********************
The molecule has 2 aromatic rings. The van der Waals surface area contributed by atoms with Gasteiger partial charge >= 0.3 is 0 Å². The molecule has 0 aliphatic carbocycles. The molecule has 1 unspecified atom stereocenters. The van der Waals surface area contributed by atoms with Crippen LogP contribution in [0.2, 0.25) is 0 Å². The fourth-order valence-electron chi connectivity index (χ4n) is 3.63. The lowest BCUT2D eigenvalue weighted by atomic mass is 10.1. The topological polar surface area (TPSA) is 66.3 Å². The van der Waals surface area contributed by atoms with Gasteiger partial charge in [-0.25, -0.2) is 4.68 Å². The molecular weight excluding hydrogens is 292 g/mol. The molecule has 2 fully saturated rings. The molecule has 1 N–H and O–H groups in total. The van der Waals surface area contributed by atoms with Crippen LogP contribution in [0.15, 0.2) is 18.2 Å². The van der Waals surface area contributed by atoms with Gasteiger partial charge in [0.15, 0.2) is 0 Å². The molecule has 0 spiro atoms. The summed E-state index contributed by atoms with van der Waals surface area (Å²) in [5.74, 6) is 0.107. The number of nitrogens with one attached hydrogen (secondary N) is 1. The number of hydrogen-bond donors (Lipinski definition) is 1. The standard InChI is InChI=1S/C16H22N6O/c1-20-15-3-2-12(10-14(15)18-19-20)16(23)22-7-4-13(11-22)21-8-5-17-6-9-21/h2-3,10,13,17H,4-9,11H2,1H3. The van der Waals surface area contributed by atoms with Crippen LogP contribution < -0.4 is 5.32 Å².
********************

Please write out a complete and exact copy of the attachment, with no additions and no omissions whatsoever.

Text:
The molecule has 2 aromatic rings. The van der Waals surface area contributed by atoms with Gasteiger partial charge >= 0.3 is 0 Å². The molecule has 0 aliphatic carbocycles. The molecule has 1 unspecified atom stereocenters. The van der Waals surface area contributed by atoms with Crippen LogP contribution in [0.2, 0.25) is 0 Å². The fourth-order valence-electron chi connectivity index (χ4n) is 3.63. The lowest BCUT2D eigenvalue weighted by atomic mass is 10.1. The topological polar surface area (TPSA) is 66.3 Å². The van der Waals surface area contributed by atoms with Gasteiger partial charge in [-0.25, -0.2) is 4.68 Å². The molecular weight excluding hydrogens is 292 g/mol. The molecule has 2 fully saturated rings. The molecule has 1 N–H and O–H groups in total. The van der Waals surface area contributed by atoms with Crippen LogP contribution in [0.15, 0.2) is 18.2 Å². The van der Waals surface area contributed by atoms with Gasteiger partial charge in [0.15, 0.2) is 0 Å². The molecule has 0 spiro atoms. The summed E-state index contributed by atoms with van der Waals surface area (Å²) in [5.74, 6) is 0.107. The number of nitrogens with one attached hydrogen (secondary N) is 1. The number of hydrogen-bond donors (Lipinski definition) is 1. The standard InChI is InChI=1S/C16H22N6O/c1-20-15-3-2-12(10-14(15)18-19-20)16(23)22-7-4-13(11-22)21-8-5-17-6-9-21/h2-3,10,13,17H,4-9,11H2,1H3. The van der Waals surface area contributed by atoms with Crippen LogP contribution < -0.4 is 5.32 Å².